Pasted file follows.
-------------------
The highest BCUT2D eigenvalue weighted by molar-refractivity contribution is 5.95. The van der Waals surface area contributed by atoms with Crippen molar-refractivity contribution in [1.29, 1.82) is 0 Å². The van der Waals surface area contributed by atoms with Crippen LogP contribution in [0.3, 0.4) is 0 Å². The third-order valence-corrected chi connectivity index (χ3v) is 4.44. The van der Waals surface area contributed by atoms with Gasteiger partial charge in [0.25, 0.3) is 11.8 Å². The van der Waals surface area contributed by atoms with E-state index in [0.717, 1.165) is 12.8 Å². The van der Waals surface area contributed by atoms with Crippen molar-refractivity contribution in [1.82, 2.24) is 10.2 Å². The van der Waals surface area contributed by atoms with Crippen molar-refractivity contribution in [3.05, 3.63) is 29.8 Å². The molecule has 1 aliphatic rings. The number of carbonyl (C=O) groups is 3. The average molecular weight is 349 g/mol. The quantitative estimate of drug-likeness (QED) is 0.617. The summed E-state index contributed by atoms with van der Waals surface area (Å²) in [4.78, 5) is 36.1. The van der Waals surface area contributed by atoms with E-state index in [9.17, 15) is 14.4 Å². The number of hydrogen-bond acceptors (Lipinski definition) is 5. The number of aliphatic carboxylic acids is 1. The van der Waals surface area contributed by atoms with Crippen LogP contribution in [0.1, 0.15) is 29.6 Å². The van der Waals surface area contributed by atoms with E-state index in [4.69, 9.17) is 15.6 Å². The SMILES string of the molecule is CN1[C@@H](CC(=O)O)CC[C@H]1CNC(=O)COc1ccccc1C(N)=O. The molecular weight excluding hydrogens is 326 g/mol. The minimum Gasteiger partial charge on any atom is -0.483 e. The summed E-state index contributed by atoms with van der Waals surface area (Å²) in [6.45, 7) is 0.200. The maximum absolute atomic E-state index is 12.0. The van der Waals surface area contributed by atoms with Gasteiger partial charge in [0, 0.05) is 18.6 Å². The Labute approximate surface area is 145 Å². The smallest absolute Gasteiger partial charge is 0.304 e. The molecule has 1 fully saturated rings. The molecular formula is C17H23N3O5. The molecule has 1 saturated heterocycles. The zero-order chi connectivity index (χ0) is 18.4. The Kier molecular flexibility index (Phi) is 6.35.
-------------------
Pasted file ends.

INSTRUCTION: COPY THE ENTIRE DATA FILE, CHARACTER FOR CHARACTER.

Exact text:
The highest BCUT2D eigenvalue weighted by molar-refractivity contribution is 5.95. The van der Waals surface area contributed by atoms with Crippen molar-refractivity contribution in [1.29, 1.82) is 0 Å². The van der Waals surface area contributed by atoms with Crippen LogP contribution in [0.3, 0.4) is 0 Å². The third-order valence-corrected chi connectivity index (χ3v) is 4.44. The van der Waals surface area contributed by atoms with Gasteiger partial charge in [0.25, 0.3) is 11.8 Å². The van der Waals surface area contributed by atoms with E-state index in [0.717, 1.165) is 12.8 Å². The van der Waals surface area contributed by atoms with Crippen molar-refractivity contribution in [1.82, 2.24) is 10.2 Å². The van der Waals surface area contributed by atoms with Crippen molar-refractivity contribution in [3.05, 3.63) is 29.8 Å². The molecule has 1 aliphatic rings. The number of carbonyl (C=O) groups is 3. The average molecular weight is 349 g/mol. The quantitative estimate of drug-likeness (QED) is 0.617. The summed E-state index contributed by atoms with van der Waals surface area (Å²) in [4.78, 5) is 36.1. The van der Waals surface area contributed by atoms with E-state index in [9.17, 15) is 14.4 Å². The number of hydrogen-bond acceptors (Lipinski definition) is 5. The number of aliphatic carboxylic acids is 1. The van der Waals surface area contributed by atoms with Crippen LogP contribution in [0.1, 0.15) is 29.6 Å². The van der Waals surface area contributed by atoms with E-state index in [4.69, 9.17) is 15.6 Å². The SMILES string of the molecule is CN1[C@@H](CC(=O)O)CC[C@H]1CNC(=O)COc1ccccc1C(N)=O. The molecular weight excluding hydrogens is 326 g/mol. The minimum Gasteiger partial charge on any atom is -0.483 e. The summed E-state index contributed by atoms with van der Waals surface area (Å²) in [6.45, 7) is 0.200. The maximum absolute atomic E-state index is 12.0. The van der Waals surface area contributed by atoms with Gasteiger partial charge in [0, 0.05) is 18.6 Å². The Labute approximate surface area is 145 Å². The smallest absolute Gasteiger partial charge is 0.304 e. The molecule has 1 fully saturated rings. The molecular formula is C17H23N3O5. The molecule has 1 saturated heterocycles. The zero-order chi connectivity index (χ0) is 18.4. The Kier molecular flexibility index (Phi) is 6.35.